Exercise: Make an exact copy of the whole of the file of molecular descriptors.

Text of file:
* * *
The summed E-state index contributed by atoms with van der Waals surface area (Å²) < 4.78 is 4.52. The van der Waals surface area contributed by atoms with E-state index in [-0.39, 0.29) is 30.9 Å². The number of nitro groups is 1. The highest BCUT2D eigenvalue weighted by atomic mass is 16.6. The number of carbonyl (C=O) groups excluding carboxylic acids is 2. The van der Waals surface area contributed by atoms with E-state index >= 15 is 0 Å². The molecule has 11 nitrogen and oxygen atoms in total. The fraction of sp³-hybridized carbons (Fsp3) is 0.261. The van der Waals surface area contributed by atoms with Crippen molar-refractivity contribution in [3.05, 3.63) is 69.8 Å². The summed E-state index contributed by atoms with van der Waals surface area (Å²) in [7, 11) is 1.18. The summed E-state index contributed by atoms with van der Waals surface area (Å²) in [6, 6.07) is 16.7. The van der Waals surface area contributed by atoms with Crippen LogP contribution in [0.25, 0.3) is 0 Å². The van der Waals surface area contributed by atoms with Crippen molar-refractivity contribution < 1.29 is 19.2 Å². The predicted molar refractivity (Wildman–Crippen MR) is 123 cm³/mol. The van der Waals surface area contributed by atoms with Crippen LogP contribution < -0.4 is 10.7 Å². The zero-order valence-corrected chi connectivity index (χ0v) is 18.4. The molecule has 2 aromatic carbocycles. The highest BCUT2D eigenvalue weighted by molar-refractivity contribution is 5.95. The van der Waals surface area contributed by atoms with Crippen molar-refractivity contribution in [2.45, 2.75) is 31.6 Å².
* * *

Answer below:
The summed E-state index contributed by atoms with van der Waals surface area (Å²) < 4.78 is 4.52. The van der Waals surface area contributed by atoms with E-state index in [-0.39, 0.29) is 30.9 Å². The number of nitro groups is 1. The highest BCUT2D eigenvalue weighted by atomic mass is 16.6. The number of carbonyl (C=O) groups excluding carboxylic acids is 2. The van der Waals surface area contributed by atoms with E-state index >= 15 is 0 Å². The molecule has 11 nitrogen and oxygen atoms in total. The fraction of sp³-hybridized carbons (Fsp3) is 0.261. The van der Waals surface area contributed by atoms with Crippen molar-refractivity contribution in [3.05, 3.63) is 69.8 Å². The summed E-state index contributed by atoms with van der Waals surface area (Å²) in [7, 11) is 1.18. The summed E-state index contributed by atoms with van der Waals surface area (Å²) in [6, 6.07) is 16.7. The van der Waals surface area contributed by atoms with Crippen LogP contribution in [0.25, 0.3) is 0 Å². The van der Waals surface area contributed by atoms with Crippen molar-refractivity contribution < 1.29 is 19.2 Å². The predicted molar refractivity (Wildman–Crippen MR) is 123 cm³/mol. The van der Waals surface area contributed by atoms with Crippen LogP contribution < -0.4 is 10.7 Å². The zero-order valence-corrected chi connectivity index (χ0v) is 18.4. The molecule has 2 aromatic carbocycles. The highest BCUT2D eigenvalue weighted by molar-refractivity contribution is 5.95. The van der Waals surface area contributed by atoms with Crippen molar-refractivity contribution in [2.45, 2.75) is 31.6 Å².